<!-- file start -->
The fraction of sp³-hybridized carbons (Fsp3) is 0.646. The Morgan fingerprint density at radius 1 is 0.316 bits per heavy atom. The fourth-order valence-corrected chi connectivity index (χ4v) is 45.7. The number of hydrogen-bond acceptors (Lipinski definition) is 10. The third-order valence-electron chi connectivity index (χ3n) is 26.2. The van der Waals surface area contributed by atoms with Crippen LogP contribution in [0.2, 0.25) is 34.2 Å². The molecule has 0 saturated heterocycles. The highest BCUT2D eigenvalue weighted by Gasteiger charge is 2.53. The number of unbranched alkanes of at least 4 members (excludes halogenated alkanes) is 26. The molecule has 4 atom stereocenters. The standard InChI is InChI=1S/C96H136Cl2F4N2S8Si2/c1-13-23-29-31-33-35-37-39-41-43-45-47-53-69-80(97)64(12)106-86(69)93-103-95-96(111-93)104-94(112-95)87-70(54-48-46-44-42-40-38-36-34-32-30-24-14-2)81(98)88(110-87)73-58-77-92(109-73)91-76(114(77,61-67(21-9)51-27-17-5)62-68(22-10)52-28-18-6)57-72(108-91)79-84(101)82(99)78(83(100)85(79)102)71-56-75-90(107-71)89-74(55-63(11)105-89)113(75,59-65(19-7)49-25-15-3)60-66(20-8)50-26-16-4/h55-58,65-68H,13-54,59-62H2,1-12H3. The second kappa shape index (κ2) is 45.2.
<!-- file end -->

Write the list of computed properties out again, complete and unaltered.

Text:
The fraction of sp³-hybridized carbons (Fsp3) is 0.646. The Morgan fingerprint density at radius 1 is 0.316 bits per heavy atom. The fourth-order valence-corrected chi connectivity index (χ4v) is 45.7. The number of hydrogen-bond acceptors (Lipinski definition) is 10. The third-order valence-electron chi connectivity index (χ3n) is 26.2. The van der Waals surface area contributed by atoms with Crippen LogP contribution in [0.2, 0.25) is 34.2 Å². The molecule has 0 saturated heterocycles. The highest BCUT2D eigenvalue weighted by Gasteiger charge is 2.53. The number of unbranched alkanes of at least 4 members (excludes halogenated alkanes) is 26. The molecule has 4 atom stereocenters. The standard InChI is InChI=1S/C96H136Cl2F4N2S8Si2/c1-13-23-29-31-33-35-37-39-41-43-45-47-53-69-80(97)64(12)106-86(69)93-103-95-96(111-93)104-94(112-95)87-70(54-48-46-44-42-40-38-36-34-32-30-24-14-2)81(98)88(110-87)73-58-77-92(109-73)91-76(114(77,61-67(21-9)51-27-17-5)62-68(22-10)52-28-18-6)57-72(108-91)79-84(101)82(99)78(83(100)85(79)102)71-56-75-90(107-71)89-74(55-63(11)105-89)113(75,59-65(19-7)49-25-15-3)60-66(20-8)50-26-16-4/h55-58,65-68H,13-54,59-62H2,1-12H3. The second kappa shape index (κ2) is 45.2.